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The merging of the senses: integration of subthreshold taste and smell


Central neural integration of sensory input from different modalities is a prerequisite for many types of perception and behavior. One of the best examples of such an integrative process may be flavor perception, whereby activation in two peripherally distinct neural systems, olfaction and gustation, combines to give rise to a unified oral sensation. Here we used a psychophysical method to show cross-modal summation of subthreshold concentrations of selected gustatory and olfactory stimuli, thus demonstrating that central neural integration of taste and smell inputs generates a representation of flavor perception.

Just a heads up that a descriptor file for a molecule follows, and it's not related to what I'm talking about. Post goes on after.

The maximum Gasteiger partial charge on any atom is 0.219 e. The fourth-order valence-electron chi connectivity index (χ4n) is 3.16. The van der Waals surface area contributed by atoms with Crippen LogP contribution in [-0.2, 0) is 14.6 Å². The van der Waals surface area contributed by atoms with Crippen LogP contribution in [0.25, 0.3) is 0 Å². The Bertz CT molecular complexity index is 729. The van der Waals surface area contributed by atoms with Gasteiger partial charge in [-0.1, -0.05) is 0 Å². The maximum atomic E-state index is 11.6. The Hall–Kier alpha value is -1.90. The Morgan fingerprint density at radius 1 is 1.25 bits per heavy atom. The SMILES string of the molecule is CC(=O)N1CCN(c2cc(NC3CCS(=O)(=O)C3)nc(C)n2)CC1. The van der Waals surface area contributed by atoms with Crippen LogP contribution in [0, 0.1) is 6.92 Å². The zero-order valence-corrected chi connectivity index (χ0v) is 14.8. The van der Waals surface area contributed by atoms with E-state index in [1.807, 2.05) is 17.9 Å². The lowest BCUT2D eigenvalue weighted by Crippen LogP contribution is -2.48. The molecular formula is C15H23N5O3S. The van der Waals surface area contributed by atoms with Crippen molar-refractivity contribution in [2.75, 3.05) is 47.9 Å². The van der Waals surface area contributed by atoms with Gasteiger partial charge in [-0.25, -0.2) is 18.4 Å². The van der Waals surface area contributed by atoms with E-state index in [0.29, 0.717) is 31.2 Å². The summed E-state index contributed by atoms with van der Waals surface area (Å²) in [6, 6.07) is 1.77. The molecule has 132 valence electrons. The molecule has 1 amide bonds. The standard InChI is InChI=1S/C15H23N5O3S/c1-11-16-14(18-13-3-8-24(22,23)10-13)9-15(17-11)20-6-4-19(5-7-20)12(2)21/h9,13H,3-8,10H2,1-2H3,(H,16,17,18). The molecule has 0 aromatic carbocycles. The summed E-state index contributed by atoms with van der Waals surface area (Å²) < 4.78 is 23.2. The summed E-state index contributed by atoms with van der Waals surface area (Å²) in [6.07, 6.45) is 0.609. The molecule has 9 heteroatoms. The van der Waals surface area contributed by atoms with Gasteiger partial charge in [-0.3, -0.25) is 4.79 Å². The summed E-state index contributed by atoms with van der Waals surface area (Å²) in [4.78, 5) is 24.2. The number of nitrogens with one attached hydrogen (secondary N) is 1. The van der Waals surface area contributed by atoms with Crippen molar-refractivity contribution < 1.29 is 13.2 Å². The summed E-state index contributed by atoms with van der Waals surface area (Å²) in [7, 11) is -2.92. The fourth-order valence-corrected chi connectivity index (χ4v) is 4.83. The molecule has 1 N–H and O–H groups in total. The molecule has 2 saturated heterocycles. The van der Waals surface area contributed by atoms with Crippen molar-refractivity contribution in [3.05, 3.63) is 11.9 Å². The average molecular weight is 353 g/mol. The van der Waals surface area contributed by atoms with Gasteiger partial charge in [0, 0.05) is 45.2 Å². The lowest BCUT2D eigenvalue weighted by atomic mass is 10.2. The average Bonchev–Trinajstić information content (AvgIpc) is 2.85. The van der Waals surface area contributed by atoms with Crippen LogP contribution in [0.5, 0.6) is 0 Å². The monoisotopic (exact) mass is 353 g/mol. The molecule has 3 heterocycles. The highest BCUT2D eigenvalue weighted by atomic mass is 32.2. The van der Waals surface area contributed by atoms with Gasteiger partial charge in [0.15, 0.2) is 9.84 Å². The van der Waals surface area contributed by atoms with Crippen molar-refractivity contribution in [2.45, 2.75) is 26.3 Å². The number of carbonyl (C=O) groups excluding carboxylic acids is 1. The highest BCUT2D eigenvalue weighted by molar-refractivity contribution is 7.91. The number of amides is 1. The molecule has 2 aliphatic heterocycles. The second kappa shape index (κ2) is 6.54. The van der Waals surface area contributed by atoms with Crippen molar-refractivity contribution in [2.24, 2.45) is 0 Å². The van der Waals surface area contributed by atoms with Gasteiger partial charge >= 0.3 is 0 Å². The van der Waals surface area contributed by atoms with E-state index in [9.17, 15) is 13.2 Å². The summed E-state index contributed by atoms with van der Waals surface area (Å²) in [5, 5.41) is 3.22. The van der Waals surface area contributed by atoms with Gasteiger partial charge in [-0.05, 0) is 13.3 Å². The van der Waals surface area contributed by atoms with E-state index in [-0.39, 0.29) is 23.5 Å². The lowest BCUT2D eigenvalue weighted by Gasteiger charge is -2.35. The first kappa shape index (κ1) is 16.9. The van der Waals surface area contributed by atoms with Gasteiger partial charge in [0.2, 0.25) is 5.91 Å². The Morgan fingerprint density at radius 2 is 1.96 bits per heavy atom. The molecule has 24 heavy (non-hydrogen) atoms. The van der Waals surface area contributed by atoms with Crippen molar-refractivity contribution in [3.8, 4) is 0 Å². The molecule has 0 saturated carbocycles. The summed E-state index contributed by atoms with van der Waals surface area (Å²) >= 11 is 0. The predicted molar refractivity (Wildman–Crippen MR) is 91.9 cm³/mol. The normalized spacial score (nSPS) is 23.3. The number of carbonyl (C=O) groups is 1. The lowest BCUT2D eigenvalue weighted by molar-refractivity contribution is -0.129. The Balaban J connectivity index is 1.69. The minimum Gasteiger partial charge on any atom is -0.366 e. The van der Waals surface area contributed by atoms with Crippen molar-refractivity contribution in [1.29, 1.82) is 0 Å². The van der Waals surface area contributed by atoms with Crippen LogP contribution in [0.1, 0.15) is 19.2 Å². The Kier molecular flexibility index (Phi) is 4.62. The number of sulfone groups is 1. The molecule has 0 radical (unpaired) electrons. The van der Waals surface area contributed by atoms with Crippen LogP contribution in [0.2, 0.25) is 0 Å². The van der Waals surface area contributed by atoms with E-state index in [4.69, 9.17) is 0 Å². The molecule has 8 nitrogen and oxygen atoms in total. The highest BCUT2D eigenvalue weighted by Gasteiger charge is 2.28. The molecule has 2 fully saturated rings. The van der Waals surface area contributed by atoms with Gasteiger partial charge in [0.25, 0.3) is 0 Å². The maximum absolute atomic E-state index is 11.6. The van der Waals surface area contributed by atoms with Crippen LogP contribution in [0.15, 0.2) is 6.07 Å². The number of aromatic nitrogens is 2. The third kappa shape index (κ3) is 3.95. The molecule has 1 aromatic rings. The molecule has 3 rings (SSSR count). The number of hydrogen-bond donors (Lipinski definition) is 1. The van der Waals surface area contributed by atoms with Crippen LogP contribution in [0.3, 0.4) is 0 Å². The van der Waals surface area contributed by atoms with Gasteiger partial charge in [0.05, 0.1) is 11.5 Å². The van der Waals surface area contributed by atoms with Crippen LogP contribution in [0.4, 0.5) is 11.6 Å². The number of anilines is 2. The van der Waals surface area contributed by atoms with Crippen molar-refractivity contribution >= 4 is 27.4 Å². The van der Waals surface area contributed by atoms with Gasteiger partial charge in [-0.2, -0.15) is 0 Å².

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Figure 1: Median percent change from baseline benzaldehyde threshold in experiments 1–3.


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This work was supported by NIH grants RO1-DC03704 (P.D.) and R29-DC02995 (P.B.). We thank Ines Rodriguez for assistance with data collection.

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Correspondence to P. Dalton.

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Dalton, P., Doolittle, N., Nagata, H. et al. The merging of the senses: integration of subthreshold taste and smell. Nat Neurosci 3, 431–432 (2000).

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